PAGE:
You keep repeating that claim, yet you persistently refuse to give a single example of actual equipment that suffers measurably from this so-called problem.While the edge speeds in SPDIF are slow, which some may conflate with relaxed requirements for impedance matching, the voltage levels and hysteresis are also low, which does present the potential for jitter, which is not theoretical, but has been illustrated. If you have a new competent DAC, it probably does not matter, and given the limits of human hearing, in most cases it would not matter anyway, but there is still the potential for additional jitter with poor termination and the end result with some DACs will be < 16 bit performance.
It is nothing of the sort. Most semi-competently designed DACs will have transformer isolated coax inputs which far outperform crappy Toslink, or they simply galvanically isolate digital and analogue signals between the receiver and the DAC chips. And by outperform I mean in terms of a reasonable looking waveform at the receiver and also the liklihood of longer cable runs or cheap junk cables actually simply working.
The DAC-SQ3 which was used for this test is no exception.
You keep repeating that claim, yet you persistently refuse to give a single example of actual equipment that suffers measurably from this so-called problem.
No, this is a common trope that is repeated on audio forums but is incorrect.
Galvanic isolation of coax SPDIF is not perfect. First, there is the interwinding capacitance of the transformer to account for. The Newava S22083 has 15 pF from pri to sec. This is around 100 Ohms at 100 MHz.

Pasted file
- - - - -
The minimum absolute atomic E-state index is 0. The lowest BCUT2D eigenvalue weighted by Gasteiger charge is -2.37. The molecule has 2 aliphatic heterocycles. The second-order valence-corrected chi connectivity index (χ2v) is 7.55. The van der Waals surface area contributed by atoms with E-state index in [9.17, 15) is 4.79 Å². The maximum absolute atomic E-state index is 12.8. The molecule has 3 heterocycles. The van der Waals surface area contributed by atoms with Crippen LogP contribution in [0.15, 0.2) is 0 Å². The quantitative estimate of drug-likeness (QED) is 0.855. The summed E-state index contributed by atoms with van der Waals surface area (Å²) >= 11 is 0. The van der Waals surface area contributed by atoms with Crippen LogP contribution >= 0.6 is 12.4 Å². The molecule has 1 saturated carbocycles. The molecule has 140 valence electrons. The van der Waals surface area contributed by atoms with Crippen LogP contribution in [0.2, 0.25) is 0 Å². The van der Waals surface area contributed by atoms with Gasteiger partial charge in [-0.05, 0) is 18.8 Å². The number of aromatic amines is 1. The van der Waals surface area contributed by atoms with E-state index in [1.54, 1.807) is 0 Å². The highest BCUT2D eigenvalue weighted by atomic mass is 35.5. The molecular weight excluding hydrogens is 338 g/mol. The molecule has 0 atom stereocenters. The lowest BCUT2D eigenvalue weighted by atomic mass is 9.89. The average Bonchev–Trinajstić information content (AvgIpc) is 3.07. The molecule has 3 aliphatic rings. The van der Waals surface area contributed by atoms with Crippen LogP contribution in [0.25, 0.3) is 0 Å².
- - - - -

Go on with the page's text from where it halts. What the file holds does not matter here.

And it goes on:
Second, trying to galvanically isolate an interconnect that uses a shielded cable forces a compromise. Imagine you have a Class I appliance with metal enclosure. That enclosure is connected to PE as required for safety. When you add a BNC or RCA connector for your coax, you need to decide if it's an insulated BNC or one that connects to chassis. If it's insulated, you do still have isolation, but now you have an RF "hole" in your enclosure and you're bringing the coax shield into the to chassis through it. If it's not an insulated connector, that solves this problem but you have just defeated the purpose of the isolation transformer.
TOSLINK provides better isolation and there is no audible issue with the increased jitter. The only disadvantage is probably max cable length as you mention. I guess some transceivers don't work at 192 KHz either.
I am not sure on the technology as stated here. DACs buffer the data stream so the jitter is a function of the DAC clock, not the layer one transport. Think about it. It has to as R & L come in a serial stream! Now if some DAC implementation was so cheap it tried to lock a clock to the incoming stream, well shame on them. It will be all over the place and noise might effect it.This has nothing to do with the scenario here and what is tested. Jitter is created by the quality of transmission of S/PDIF over Coax in DAC-SQ3. The filtering is occurring in Topping DX3 Pro+ receiver/ESS DAC it has. It is not fed USB audio to care one way or the other in this testing.
I am not sure on the technology as stated here. DACs buffer the data stream so the jitter is a function of the DAC clock, not the layer one transport. Think about it. It has to as R & L come in a serial stream! Now if some DAC implementation was so cheap it tried to lock a clock to the incoming stream, well shame on them. It will be all over the place and noise might effect it.
So, yea the quality of the coax, optical and USB matter, but they are a function of the DAC execution, not the host. I wonder if that is why the JDS I just plugged in does sound smoother than the Schiit. Better clock. If we believe anything OEMs say, both these companies have talked about interface implementation being more significant than the DAC chip used. From what the recent measurements you have made on some DACs, they must have very very good clocks. One was even advertised to have an oven.
Is there another way to look at this? I have not torn into the schematics of newer DACs.
It's all fantastic info. But jitter seems not to be an audible problem in any real world implementations. Even Dacs scoring low SINAD are not doing so because of jitter.